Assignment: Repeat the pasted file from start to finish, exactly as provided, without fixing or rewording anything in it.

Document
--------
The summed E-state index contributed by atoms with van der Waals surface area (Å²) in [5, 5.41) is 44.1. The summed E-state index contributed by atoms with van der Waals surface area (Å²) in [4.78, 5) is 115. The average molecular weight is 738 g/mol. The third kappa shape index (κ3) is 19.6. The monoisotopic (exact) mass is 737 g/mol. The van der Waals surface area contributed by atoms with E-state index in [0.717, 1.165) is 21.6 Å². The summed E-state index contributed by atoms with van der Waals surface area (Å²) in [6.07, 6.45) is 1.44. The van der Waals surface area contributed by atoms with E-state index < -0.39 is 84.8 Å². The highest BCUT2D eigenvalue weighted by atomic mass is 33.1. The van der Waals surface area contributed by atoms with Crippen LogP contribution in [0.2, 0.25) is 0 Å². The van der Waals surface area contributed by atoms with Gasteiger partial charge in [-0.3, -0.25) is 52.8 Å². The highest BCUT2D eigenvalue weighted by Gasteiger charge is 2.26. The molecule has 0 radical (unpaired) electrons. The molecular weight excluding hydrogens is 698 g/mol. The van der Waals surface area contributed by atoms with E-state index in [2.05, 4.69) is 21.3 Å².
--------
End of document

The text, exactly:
The summed E-state index contributed by atoms with van der Waals surface area (Å²) in [5, 5.41) is 44.1. The summed E-state index contributed by atoms with van der Waals surface area (Å²) in [4.78, 5) is 115. The average molecular weight is 738 g/mol. The third kappa shape index (κ3) is 19.6. The monoisotopic (exact) mass is 737 g/mol. The van der Waals surface area contributed by atoms with E-state index in [0.717, 1.165) is 21.6 Å². The summed E-state index contributed by atoms with van der Waals surface area (Å²) in [6.07, 6.45) is 1.44. The van der Waals surface area contributed by atoms with E-state index < -0.39 is 84.8 Å². The highest BCUT2D eigenvalue weighted by atomic mass is 33.1. The van der Waals surface area contributed by atoms with Crippen LogP contribution in [0.2, 0.25) is 0 Å². The van der Waals surface area contributed by atoms with Gasteiger partial charge in [-0.3, -0.25) is 52.8 Å². The highest BCUT2D eigenvalue weighted by Gasteiger charge is 2.26. The molecule has 0 radical (unpaired) electrons. The molecular weight excluding hydrogens is 698 g/mol. The van der Waals surface area contributed by atoms with E-state index in [2.05, 4.69) is 21.3 Å².